Wills & Estates
Ensuring Peace of Mind: Considerate Wills and Estates Strategies at Liebmann Family Law
Learn More about Wills and Estates
The most common instruments used in estate planning are wills and trusts.
Wills – A will is a formal legal document that designates who is to receive your assets after you die. In the absence of a valid will, your estate is placed in probate when you die. This means that final decisions as to who will receive what from your estate are left in the hands of the Probate Court. This is a time-consuming, and often contentious process that is best avoided if at all possible.
When drafting a will, it is important that your wishes be expressed clearly and unambiguously to avoid conflict in the future. One of the most important considerations when drafting a will is the selection of an executor. The role of the executor is to ensure that all the terms of your will are executed faithfully and in a timely fashion. Many people opt to appoint a trusted and responsible relative or friend to serve as executor, but sometimes it may be best to appoint an objective third party, such as an attorney, to carry out the duties of the executor. It is also possible to appoint “co-executors” – for instance all of your adult children – but this option runs the risk of disagreement in the event of ambiguity, which could eventually land your estate in Probate Court despite the presence of a will.
Your will can allocate assets as precisely as you wish, but individuals often choose to designate specific percentages of the total value of the estate to individual heirs. For instance, if you have 3 children, you might opt to leave one-third to each child. In such cases, the executor can consult with the heirs to see if there are specific assets any of them want, then liquidate the remainder of the estate and distribute the proceeds on a percentage basis per the terms of the will.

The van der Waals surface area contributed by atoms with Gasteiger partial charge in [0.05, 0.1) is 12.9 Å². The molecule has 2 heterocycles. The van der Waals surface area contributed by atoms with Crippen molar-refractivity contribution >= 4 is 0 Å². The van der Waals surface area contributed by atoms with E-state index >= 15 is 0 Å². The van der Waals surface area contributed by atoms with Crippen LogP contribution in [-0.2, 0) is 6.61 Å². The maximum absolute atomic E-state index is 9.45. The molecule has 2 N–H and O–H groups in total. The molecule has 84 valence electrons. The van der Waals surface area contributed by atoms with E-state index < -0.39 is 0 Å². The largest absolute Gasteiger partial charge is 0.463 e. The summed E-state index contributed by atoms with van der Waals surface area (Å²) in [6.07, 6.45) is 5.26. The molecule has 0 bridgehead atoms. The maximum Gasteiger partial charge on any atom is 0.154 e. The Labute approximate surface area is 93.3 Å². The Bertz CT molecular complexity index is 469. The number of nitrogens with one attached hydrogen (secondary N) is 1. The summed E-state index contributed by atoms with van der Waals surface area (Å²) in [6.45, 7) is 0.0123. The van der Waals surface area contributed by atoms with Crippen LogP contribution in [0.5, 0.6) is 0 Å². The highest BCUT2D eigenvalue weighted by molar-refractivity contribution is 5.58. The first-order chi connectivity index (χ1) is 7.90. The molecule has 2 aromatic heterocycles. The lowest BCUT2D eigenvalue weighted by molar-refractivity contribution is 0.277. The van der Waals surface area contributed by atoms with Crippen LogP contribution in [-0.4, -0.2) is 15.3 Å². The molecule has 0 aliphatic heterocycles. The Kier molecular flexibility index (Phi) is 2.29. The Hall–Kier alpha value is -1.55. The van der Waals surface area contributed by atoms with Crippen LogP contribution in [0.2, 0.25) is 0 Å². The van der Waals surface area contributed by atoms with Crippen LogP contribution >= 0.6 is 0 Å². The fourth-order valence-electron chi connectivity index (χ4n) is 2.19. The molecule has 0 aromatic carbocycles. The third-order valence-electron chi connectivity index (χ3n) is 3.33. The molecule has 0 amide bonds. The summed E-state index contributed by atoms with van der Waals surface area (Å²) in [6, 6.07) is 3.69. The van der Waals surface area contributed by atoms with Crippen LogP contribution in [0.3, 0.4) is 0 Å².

Trusts – Trusts are an excellent tool for moving assets from one person to another. Trusts are used to set aside assets and distribute them at the time and in the manners specified in the Trust. Frequently, the terms of a will call for establishing one or more trusts, particularly when heirs include minor children. The Trust can be set up to hold assets until the child(ren) reach adulthood and then release the balance of the trust as a lump sum, or as a series of payouts over time. Prior to distribution, assets placed in Trusts are managed by a third-party administrator per guidelines outlined in the terms of the Trust or will.
Trusts can also be used to distribute assets when you are still alive – again, for example, to provide for a child’s education, or to provide income during early adulthood. When properly established, Trusts can afford significant tax benefits to everyone involved.
Federal and state laws governing trusts are dense and complex. Therefore, it is essential that you consult with an attorney and a licensed financial advisor when establishing a Trust. The partners at Liebmann Family Law have a combine 100+ years of experience and are well qualified to help you navigate the complicated rules surrounding Trusts.